Sunday, 6 February 2011
When one species dies, others go with it
One of the likely consequences of accelerated climate change is some animals and plants getting 'out of sync'. For example, the hatching of a pollinating insect may be triggered by temperature, which rises, while the flowering of the recipient plant may be triggered by day length, which stays the same.
In this case, the insect loses a food source and the plant will lose a pollinator. Not good news for plant or animal, and extinctions are possible.
An item from BBC News, kindly forwarded by Jim Croft, gives an chilling example of a more direct plant-animal interdependence - i.e plants and animals that need each other! - in New Zealand. In this case the two are out of sync because we (humans) brought in pest animals that killed the pollinators.
You can play out this kind of scenario with climate change too, and it provides a good response to the question: who cares if one species goes extinct? The answer is: another species. And if you keep asking the question, that species may end up being your own...
But back to New Zealand. According to the journalist Neil Bowdler, "scientists have linked the modern-day decline of a common forest shrub with the local extinction of two pollinating birds over a century ago".
The birds in question are the Bellbird and Stichbird, and the plant a forest shrub called the New Zealand Gloxinia (Rhabdothamnus solandri). The all live, or used to live, in the northern part of the North Island.
Rats and stoats introduced into New Zealand in the late ninteenth century (to control rabbits) killed the two bird species on the North Island. A third pollinating bird species, the Tui, now spends its time higher in the forest canopy away from the orange flowers of the Gloxinia.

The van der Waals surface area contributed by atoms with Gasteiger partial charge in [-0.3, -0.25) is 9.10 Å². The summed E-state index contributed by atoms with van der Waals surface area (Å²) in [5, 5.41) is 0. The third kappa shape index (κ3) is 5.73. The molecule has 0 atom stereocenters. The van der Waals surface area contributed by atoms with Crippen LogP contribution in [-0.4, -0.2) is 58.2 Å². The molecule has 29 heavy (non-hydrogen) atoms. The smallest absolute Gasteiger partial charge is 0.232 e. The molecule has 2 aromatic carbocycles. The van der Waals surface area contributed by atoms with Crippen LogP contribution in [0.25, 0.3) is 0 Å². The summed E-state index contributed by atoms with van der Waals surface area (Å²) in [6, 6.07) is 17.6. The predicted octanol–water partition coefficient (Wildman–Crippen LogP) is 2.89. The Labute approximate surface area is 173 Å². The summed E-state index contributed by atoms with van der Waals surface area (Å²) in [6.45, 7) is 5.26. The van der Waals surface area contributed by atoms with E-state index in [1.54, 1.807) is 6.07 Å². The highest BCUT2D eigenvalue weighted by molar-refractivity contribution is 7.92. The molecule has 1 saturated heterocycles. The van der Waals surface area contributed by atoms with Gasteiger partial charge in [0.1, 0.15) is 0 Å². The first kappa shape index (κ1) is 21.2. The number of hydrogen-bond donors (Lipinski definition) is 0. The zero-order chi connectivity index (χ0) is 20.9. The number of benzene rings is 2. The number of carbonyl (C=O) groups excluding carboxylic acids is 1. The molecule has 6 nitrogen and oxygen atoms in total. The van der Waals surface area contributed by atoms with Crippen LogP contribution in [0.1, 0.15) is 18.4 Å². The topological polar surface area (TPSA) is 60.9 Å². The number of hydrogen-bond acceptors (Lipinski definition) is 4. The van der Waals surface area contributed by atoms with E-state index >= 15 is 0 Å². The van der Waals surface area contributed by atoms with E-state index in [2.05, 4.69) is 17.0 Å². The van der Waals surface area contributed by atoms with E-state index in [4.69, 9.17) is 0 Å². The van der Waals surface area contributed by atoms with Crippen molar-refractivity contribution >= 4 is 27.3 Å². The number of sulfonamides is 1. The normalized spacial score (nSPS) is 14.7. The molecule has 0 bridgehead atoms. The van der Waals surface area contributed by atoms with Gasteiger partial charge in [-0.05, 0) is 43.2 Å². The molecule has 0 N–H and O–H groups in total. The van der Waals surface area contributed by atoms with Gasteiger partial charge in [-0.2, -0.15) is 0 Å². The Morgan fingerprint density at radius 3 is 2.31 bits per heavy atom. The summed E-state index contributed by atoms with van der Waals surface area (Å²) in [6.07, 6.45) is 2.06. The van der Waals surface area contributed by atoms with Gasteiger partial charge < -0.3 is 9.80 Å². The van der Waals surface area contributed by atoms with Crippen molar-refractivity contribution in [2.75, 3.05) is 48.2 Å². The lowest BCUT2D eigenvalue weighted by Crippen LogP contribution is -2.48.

The scientists could compare this mainland situation with that on nearby island bird sanctuaries where the birds were birds were still present. As expected, pollination and resulting seed production were dramatically lower (84%) on the mainland. As a result there are half as many juvenile plants per adult plants on Norht Island compared to the sanctuary islands.
Professor Dave Kelly, from the University of Canterbury in New Zealand, is quoted as saying "This plant is in trouble but it's a slow motion disaster. It hasn't been well pollinated for about the last 140 years..."
In a country where half the land birds have become extinct on the main islands, many other New Zealand plants are likely to suffer in the same way.
My new boss (as of April) at the Royal Botanic Gardens Kew, Professor Stephen Hopper, is quoted as saying the work was an elegant piece of research which 'highlights the cascading effects of extinction'.
He also comments on the long lag time between the birds going and the plants feeling the effects. Steve is not surprised, saying we know little about the longevity of woody plants and tend to think that because there are big old trees in the landscape everything is fine.
In this case the extinctions were caused by feral animals. Next time it might be changes to the climate, which themselves could favor feral animals, or plants. Or it may be that the plants and animals survive but are out of sync.
We need to understand much more about how our natural ecosystems, about what makes them tick. We might even need to wind them up again with the addition of plants and animals sourced from seed banks and zoos.
Image: Plants doing well in New Zealand - feral lupins, presumably pollinated by feral bees, with some introduced pines in the background.